Yates’ proposal is one of about six which will now be seriously looked at by MfE, after recent negotiations with Rio Tinto-controlled NZAS over accelerated dross removal from Mataura were halted.

Parker says: “One of the potential options is removal to Tiwai Point, but NZAS has put consideration of that on hold.”

It’s not the first time talks with the smelter company have broken down. In February, Gore council’s boss Steve Parry announced NZAS had agreed, with a handshake, to fast-track removal of Matuara’s dross. The following week, Parry said Rio Tinto vetoed the agreement.

Shaun Lewis, MfE’s director of system change and investments, won’t divulge details about the renewed negotiations but says they broke down “pretty recently”.

“We have got other options that we’re exploring. When we first started talking about fast-tracking removal we had a number of approaches. We need to go back and chase those ideas with those individuals and organisations.”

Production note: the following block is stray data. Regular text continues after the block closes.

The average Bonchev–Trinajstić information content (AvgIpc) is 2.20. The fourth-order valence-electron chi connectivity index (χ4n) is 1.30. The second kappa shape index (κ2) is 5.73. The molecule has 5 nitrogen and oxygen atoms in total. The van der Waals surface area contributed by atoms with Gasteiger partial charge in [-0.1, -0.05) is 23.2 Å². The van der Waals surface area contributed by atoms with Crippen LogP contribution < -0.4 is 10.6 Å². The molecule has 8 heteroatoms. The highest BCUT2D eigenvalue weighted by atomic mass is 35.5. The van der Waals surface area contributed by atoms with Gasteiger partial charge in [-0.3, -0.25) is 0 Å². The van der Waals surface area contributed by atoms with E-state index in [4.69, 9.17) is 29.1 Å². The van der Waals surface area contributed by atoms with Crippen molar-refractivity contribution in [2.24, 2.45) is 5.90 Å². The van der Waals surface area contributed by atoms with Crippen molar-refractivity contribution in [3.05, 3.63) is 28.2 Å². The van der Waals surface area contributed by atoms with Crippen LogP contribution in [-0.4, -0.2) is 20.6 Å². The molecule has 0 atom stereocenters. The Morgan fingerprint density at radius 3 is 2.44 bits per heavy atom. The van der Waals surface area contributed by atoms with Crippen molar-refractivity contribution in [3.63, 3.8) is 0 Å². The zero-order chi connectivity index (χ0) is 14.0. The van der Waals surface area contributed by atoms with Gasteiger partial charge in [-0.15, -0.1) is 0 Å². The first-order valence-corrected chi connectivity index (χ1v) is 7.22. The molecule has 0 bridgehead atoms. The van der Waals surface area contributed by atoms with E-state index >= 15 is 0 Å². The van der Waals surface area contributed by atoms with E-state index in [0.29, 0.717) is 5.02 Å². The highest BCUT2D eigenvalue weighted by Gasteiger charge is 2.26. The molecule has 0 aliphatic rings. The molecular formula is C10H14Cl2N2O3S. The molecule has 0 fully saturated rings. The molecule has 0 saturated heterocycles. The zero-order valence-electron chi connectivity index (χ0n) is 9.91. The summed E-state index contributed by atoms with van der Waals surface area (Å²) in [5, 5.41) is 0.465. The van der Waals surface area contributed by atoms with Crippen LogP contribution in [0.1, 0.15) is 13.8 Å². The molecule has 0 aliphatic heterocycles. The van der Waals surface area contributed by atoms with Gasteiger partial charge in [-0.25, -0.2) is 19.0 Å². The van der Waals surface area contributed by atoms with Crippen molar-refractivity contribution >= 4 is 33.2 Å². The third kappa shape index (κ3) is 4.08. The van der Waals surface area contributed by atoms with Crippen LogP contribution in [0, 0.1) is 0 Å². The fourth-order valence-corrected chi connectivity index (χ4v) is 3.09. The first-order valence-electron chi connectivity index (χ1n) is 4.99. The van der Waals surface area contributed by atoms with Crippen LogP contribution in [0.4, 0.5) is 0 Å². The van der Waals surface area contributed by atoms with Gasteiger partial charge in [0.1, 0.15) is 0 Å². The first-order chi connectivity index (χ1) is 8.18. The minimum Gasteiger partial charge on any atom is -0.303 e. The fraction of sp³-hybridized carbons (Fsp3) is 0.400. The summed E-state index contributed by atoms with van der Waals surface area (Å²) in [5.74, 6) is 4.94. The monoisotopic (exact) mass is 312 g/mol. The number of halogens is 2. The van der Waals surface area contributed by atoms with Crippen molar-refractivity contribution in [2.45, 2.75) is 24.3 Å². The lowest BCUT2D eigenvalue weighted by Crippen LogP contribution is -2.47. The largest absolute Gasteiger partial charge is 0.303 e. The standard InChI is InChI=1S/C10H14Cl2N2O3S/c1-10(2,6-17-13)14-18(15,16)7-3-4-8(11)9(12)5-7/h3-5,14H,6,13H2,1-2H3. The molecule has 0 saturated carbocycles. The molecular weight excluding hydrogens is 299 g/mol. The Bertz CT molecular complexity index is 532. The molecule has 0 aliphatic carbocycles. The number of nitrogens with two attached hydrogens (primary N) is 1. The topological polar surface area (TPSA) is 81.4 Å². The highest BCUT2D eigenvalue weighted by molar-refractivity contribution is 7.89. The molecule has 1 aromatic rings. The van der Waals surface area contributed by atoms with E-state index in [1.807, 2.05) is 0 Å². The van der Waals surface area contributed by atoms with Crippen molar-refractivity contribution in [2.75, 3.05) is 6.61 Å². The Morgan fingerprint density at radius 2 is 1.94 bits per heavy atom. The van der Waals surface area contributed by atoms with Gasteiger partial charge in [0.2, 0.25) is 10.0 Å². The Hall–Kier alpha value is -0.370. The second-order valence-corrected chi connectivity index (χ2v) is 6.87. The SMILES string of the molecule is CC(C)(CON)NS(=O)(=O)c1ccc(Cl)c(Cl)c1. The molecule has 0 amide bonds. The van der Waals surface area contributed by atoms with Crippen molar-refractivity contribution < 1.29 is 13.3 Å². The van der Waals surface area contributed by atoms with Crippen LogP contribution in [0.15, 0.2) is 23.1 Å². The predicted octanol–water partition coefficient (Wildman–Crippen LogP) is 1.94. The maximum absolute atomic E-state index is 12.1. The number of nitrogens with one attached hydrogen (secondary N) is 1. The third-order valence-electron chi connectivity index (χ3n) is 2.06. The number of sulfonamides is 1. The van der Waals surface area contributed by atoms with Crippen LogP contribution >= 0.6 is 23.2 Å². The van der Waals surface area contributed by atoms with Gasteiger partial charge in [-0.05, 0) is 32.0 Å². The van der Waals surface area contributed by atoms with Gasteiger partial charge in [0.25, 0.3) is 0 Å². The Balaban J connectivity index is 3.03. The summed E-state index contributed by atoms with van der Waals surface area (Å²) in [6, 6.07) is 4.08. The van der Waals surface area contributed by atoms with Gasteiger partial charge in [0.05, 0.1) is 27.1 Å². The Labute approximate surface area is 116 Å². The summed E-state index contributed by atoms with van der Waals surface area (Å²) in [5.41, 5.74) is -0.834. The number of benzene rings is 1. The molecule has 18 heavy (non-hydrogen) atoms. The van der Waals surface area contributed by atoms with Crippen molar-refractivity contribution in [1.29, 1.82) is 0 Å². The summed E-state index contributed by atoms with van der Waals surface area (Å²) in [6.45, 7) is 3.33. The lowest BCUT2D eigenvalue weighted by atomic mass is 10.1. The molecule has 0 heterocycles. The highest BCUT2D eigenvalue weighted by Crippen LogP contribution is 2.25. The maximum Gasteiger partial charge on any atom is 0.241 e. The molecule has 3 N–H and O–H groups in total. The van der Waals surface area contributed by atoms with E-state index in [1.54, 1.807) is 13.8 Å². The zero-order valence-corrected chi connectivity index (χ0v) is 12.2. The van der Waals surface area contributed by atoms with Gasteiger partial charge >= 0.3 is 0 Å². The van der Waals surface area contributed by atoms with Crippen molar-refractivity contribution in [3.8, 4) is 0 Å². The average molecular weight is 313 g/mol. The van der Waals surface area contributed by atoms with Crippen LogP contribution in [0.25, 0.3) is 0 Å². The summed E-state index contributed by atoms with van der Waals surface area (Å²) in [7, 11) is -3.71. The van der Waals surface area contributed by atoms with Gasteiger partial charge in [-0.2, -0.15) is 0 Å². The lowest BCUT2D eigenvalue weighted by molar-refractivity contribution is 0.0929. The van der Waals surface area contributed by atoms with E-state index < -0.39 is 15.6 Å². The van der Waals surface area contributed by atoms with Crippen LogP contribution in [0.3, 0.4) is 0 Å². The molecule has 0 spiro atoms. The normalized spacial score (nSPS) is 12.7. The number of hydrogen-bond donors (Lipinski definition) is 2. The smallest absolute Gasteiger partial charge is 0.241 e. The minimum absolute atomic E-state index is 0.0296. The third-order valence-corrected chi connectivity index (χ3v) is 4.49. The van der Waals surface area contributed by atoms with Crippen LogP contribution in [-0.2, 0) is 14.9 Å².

In an anonymised, emailed statement, Rio Tinto says the announcement on July 9 “in relation to the termination of our electricity agreement” doesn’t change its commitment to help with the dross removal.

“NZAS remains committed to the 2018 funding agreement and its contribution of $1.75 million to support the removal of the ouvea premix. We also continue to remain engaged with all the relevant stakeholders in relation to this issue.”

Gore Mayor Hicks is lukewarm on Rio Tinto’s commitment. The company’s “fronting up a little bit”, he says, but “not as much as they should be”.

He’s annoyed Southland ratepayers, and taxpayers, are having to pay to remove something they had no part in putting there. The ouvea that’s being moved from Mataura now is going to Tiwai before being exported, Hicks notes, because the smelter has the appropriate system for dealing with the hazardous material.